I have always done my best to avoid Microsoft System Center, especially Config Manager. I don’t hate the product (It’s fine, whatever.), but I loath the culture and business decisions that SCCM enables and in many ways represents – turn every knob, customize every widget, control ALL the things.
SCCM is the embodiment of big, ponderous IT driven by big, nonsensical bureaucracy. It’s not the tool’s fault, it’s just how everyone ended up using it.
“We built a task sequence to swap out all the standard Windows icons with ones the CEO likes better. Your CD drive icon is now a portrait of Grover Cleveland.”
“The auditors said we need to index all the .ini files on everyone’s laptop. Then they asked what an .ini was.”
“Oracle wants us to show them a software report so they can charge us more.”
SCCM made it easy for IT departments to do stupid, expensive things and create unsustainable processes. I have rarely come across a business, that after spending thousands (if not millions) of dollars implementing and customizing, didn’t view SCCM as a grotesque monster – especially when they were trying to find people to maintain it.
Goodbye, Mr. Dinosaur
The unwieldy IT that SCCM supported is dying. Businesses are shifting to lean, cloud-based IT with less customization and little, if any, on-site server infrastructure.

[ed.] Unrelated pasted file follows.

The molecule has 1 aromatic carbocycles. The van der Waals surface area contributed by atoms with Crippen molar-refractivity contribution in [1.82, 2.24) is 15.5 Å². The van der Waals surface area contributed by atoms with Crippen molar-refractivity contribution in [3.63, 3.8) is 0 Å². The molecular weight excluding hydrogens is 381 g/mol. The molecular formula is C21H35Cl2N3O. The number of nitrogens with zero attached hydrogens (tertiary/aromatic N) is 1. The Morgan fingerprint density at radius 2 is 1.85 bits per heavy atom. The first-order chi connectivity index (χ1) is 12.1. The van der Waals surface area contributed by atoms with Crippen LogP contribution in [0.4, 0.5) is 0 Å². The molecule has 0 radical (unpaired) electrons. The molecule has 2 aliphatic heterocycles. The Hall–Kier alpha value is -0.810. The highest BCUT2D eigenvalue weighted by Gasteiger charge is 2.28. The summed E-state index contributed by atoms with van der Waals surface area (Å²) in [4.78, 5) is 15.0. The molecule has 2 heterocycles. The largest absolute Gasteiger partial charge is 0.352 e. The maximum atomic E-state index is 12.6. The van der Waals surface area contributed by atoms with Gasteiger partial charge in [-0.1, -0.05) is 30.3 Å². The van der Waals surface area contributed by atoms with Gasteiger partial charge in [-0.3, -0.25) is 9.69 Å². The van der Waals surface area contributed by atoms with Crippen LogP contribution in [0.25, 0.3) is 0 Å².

SCCM doesn’t fit that model. Cloud-based MDM does and Microsoft seems to realize this despite their messaging on the topic being confused and noncommittal.
“More SCCM features are coming to Intune.”
“More Intune features are coming to SCCM.”
“SCCM isn’t part of System Center 2016.”
Rebooting device management
Starting with Windows 8, Microsoft began baking in a new management API that could be controlled independently of domain-based solutions like SCCM. Windows 10 includes enhancements to the API and adds a Linux-like package manager for software installs as well as runtime provisioning, removing the need for traditional imaging.
These are technologies for an MDM like Airwatch or Intune to plug into. It’s BYO and cloud-tech. Tech that lets businesses move fast and light. WMI and the standard SCCM tech is still there, but only as a bridging solution.
Given Microsoft’s focus on the cloud and enablement of technologies like Azure Active Directory (and being able to cloud-domain-join Windows 10 computers), I doubt they’ll continue investing in SCCM in its current form. If SCCM is your core skill set, I’d say you have 2-3 years of runway ahead of you.
My current money is on this scenario:
SCCM gets split and “goes away”. The device-focused tech gets rolled into the Intune platform and everything else gets shoved into the cloud-based Operations Management Suite, which is more server focused.
No more SCCM distribution points, no more impossible-to-find specialists, no more turning every dial. Oh, happy day.
Alternatively, SCCM winds up sitting in some weird middle ground where no one understands what it does or if they need it or not and Microsoft’s device management portfolio becomes an even more confusing mess than it currently is. This will incite an IT admin mob that chases SCCM through the village before cornering it and killing it with torches and pitchforks.
That, or the first thing. I’m fine with either.
Image Credit: Andee Duncan